Dr. Heiner Flassbeck graduated in April 1976 in economics from Saarland University, Germany,
concentrating on money and credit, business cycle theory and general philosophy of
science; obtained a Ph.D. in Economics from the Free University, Berlin, Germany in
July 1987. 2005 he was appointed honorary professor at the University of Hamburg.
Employment started at the German Council of Economic Experts, Wiesbaden
between 1976 and 1980, followed by the Federal Ministry of Economics, Bonn until
January 1986; chief macroeconomist in the German Institute for Economic Research
(DIW) in Berlin between 1988 and 1998, and State Secretary (Vice Minister) from
October 1998 to April 1999 at the Federal Ministry of Finance, Bonn, responsible for
international affairs, the EU and IMF.
Worked at UNCTAD since 2000; from 2003 to December 2012 he was Director
of the Division on Globalisation and Development Strategies. He was the principal
author of the team preparing UNCTAD's Trade and Development Report, with
specialization in macroeconomics, exchange rate policies, and international finance.
Since January 2013 he is Director of Flassbeck-Economics, a consultancy for global
macroeconomic questions (www.flassbeck-economics.com). Co-authored ACT NOW! The Global Manifesto for Economic Policy published in 2013 in Germany.
Employment started at the German Council of Economic Experts, Wiesbaden between 1976 and 1980, followed by the Federal Ministry of Economics, Bonn until January 1986; chief macroeconomist in the German Institute for Economic Research (DIW) in Berlin between 1988 and 1998, and State Secretary (Vice Minister) from October 1998 to April 1999 at the Federal Ministry of Finance, Bonn, responsible for international affairs, the EU and IMF.
Worked at UNCTAD since 2000; from 2003 to December 2012 he was Director of the Division on Globalisation and Development Strategies. He was the principal author of the team preparing UNCTAD's Trade and Development Report, with specialization in macroeconomics, exchange rate policies, and international finance. Since January 2013 he is Director of Flassbeck-Economics, a consultancy for global macroeconomic questions (www.flassbeck-economics.com). Co-authored ACT NOW! The Global Manifesto for Economic Policy published in 2013 in Germany.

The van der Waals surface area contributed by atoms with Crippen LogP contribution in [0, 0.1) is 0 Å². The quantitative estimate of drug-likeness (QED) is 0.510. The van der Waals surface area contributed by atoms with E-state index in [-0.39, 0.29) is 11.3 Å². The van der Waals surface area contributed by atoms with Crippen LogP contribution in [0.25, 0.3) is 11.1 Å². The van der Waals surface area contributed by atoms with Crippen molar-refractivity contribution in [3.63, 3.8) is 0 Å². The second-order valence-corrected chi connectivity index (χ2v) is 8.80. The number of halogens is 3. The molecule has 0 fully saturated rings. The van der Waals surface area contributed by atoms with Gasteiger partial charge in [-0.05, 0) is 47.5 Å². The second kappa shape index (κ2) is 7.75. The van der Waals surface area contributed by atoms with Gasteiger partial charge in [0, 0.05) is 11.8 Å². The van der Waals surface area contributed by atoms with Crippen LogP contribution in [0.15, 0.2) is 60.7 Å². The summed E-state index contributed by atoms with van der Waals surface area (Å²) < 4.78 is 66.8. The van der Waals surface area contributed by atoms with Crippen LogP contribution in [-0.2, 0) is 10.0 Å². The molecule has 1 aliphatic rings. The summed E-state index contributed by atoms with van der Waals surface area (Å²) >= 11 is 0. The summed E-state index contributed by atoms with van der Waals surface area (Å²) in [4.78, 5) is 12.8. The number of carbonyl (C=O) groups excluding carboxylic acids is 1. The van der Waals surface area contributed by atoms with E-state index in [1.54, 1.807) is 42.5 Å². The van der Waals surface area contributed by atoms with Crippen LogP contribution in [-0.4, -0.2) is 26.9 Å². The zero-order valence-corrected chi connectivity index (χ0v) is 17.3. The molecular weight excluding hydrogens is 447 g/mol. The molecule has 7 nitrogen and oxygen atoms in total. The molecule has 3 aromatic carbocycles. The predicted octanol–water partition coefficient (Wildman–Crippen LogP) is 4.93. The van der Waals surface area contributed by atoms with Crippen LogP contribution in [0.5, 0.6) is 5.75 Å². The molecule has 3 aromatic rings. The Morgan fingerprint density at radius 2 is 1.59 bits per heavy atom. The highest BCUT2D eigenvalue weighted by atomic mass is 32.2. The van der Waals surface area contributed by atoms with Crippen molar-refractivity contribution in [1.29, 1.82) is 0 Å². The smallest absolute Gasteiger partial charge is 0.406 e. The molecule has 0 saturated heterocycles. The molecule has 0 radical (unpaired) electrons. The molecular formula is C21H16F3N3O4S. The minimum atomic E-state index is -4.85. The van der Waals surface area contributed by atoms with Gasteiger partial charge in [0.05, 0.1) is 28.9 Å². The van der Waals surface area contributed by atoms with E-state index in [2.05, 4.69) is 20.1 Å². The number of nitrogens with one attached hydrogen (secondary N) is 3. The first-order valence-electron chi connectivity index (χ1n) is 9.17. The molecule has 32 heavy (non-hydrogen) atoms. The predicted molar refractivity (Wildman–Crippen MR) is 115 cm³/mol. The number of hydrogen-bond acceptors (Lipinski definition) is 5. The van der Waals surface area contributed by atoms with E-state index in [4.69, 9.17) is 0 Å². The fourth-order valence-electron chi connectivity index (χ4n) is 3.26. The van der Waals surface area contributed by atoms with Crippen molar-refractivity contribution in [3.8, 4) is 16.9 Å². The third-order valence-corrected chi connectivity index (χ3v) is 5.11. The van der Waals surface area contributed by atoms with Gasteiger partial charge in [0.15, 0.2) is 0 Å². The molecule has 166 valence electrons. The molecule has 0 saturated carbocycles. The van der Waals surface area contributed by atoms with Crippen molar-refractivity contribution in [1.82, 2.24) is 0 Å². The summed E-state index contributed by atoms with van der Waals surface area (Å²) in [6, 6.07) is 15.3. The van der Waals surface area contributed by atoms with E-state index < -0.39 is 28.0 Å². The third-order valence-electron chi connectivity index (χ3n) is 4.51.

transcriptSHARMINI PERIES: It's the Real News Network. I'm Sharmini Peries coming to you from Baltimore. On Monday in Brussels, a meeting of the Euro zone finance ministers over the Greek debt became so heated it collapsed. In spite of the bailouts, Greece remains in deep debt, and in spite of having implemented massive austerity policies, it is still struggling to meet its payments. In order to ensure that Greece will meet all the payments this summer, it needs a severe, I mean a severe, debt forgiveness. This was the topic of the foreign ministers meeting when the talks collapsed. On to talk about this with me is Dr. Heiner Flassbeck. He was the director of the Division on Globalization and Development Strategies at UNCTAD. He's now the director of Flassbeck Economics, a consultancy for global macroeconomic questions. Heiner, thank you so much for joining me.H. FLASSBECK: Thank you for inviting me.SHARMINI PERIES: Heiner, why did the talks collapse, and what is the role of the German institutions in all of this?H. FLASSBECK: Meanwhile they have an agreement, so they fell apart first in the first round, but meanwhile they have redesigned the standard on the continuation of the bailout program. The Greek government will receive another tranche of something like 10 billion, and they have decided not to go into debt relief before 2018. This was a German condition. The Germans have pushed through their position in the Euro group and the IMF, which was dissenting in the first round, now has agreed to this agreement, this new contract.SHARMINI PERIES: Meanwhile, what is happening to the Greek citizens is not even covered in the media anymore. They're carrying the brunt of this debt crisis. Give us a sense of what's happening on the ground, Heiner.H. FLASSBECK: First of all, the situation is absolutely disastrous in Greece. Poverty is all around the place. Greece has the deepest depression that any industrialized country has had in the last 100 years, exceeding the sharpness of the depression in the United States in the Great Depression. It's absolutely unimaginable what is happening there, and nevertheless they go on with the austerity policy. They have decided new measures to cut pensions. The pensions have been cut already by something like 30% now. They decided another cut of 18%. It's absolutely amazing. It's absolutely shocking that the Western world is going on with these kind of policies and not seeing that Greece is on the ground already and cannot go deeper. What they talk about is recovering, but now even they have postponed the recovery again. They have postponed it 10 times in the last five years. They talk always about recovering, but there is no recovery.SHARMINI PERIES: Heiner, when Greece got its bailout dollars or euros in the past, the terms required of it was that it would maintain a 3.5% surplus. Explain this issue of the budget surplus. Is it realistic for Greece to run a 3.5% surplus as Germany is demanding?H. FLASSBECK: The data are very clear. The only thing they have they are proud of is what they mentioned, the primary surplus. That's a surplus in the budget, but it doesn't mean anything. What does it mean if the government has a small surplus in the budget without payment, without interest payments? Primary means without interest payments. What does it mean if the situation is disastrous and the population, in large part, is starving and is really poor? It's getting falling into poverty, which is a ridiculous success, so to say. Obviously nobody can stop it. Even the Americans did not stop it through the IMF. Obviously they had other discussions with the Germans, and they didn't insist here that at some debt relief would come immediately.SHARMINI PERIES: Okay. The agreement that they came to back in Brussels includes the IMF? I know IMF was holding back and asking for more debt cancellation on the part of Greece. Is that in fact what happened? I know that Brussels or Germany in particular was refusing to go forward with any sort of agreement without the involvement of the IMF because they think the IMF will be more stern in terms of making sure that Greece pays back this money.H. FLASSBECK: Yeah, it's a strange situation concerning the IMF and the German situation. Initially, and five years ago, the Germans decided in the parliament that there should be no agreement without the IMF because they thought, "The IMF, these are the tough guys. They're pushing through austerity whereas the people in Brussels and Frankfurt, so the ECB and the European Commission, you cannot really trust." Meanwhile it has changed, paradoxically. The IMF is insisting that there should be some debt cancellation, some debt relief for Greece, because they say, "Under the conditions, public debt is unbearable." If it is unbearable, the creditors have to do something to make it bearable otherwise it would not be not in line with the IMF principles to agree. Nonetheless, they agreed in the end. As I understand the news from everywhere, they agreed in the end, which as I said, there was a fight obviously inside the IMF, and Germany prevailed, and Europe prevailed. The U.S. gave in. I think the U.S. was behind it, because what is the IMF? The IMF is always steered by the large stakeholders, which is the U.S. and Europe. Obviously the U.S. administration has given in on this point, as I said maybe because they have other topics where they want to challenge the Germans. You heard your president saying that the Germans are really bad on trade. He's right. We mentioned it in a former interview. He has a good point, and I hope he will come through with it.SHARMINI PERIES: Heiner, there are NATO meetings going on. Greece is a part of NATO, and I understand in spite of the debt crisis in Greece, they were buying weapons instead of feeding the people, weapons they actually don't even need. There was a scandal about this a little while ago where German arms manufacturing companies bribed Greek officials to buy arms. Tell us more about that.H. FLASSBECK: Yeah, it was obviously so. It was about submarines from Germany. It was obviously so. I do not know the details of the story, but that part of the money was thought, the [inaudible 00:07:59] money, was thought to go into the military project. The cuts that they asked the Greek government to perform is mainly in the social area, and the ideological reason for that is the simple reasoning behind that is Greece's labor market is inflexible, and the pension system is not sustainable for the next 100 years, and things like that. Nobody says, "You need to cut down the military expenditure to survive economically." That is an absolute taboo. Nobody is going into that, because they're following the neoliberal ideology. If you cut labor standards, if you cut down pensions, and because you do all these things, this is a virtual thing, and this will bring about growth in the long term, whatever the long term is. We all know it's nonsense, but this is the ideology that's ongoing. By the way, your president is now in Italy. They're discussing G-7 affairs in the south of Italy.SHARMINI PERIES: Are there any thoughts about what's coming out of the G-7 meeting that we should be worried about?H. FLASSBECK: As I said, one thing, the only one point where Trump indeed has a point that has to be made is on trade. On trade, Germany is call it bad or call it whatever you want, unfair. He has a very clear point that German surpluses cannot go on. The point is, these German surpluses are the cause of the European crisis, the crisis in the European currency union. This is why Greece is in such a bad shape. It is absolutely [dereguling 00:10:00], and I was hoping all the time for the U.S. administration, even under Obama, to put more pressure on Germany to reduce its trade surpluses. If something like that would come now, that would be even for Europe very helpful.SHARMINI PERIES: All right, Heiner. I thank you so much for joining us today, and we'll keep an eye on what's developing in Greece and of course in Europe, too. I thank you so much for joining us.H. FLASSBECK: Okay. You're welcome. Bye-bye.SHARMINI PERIES: Thank you for joining us here on the Real News Network.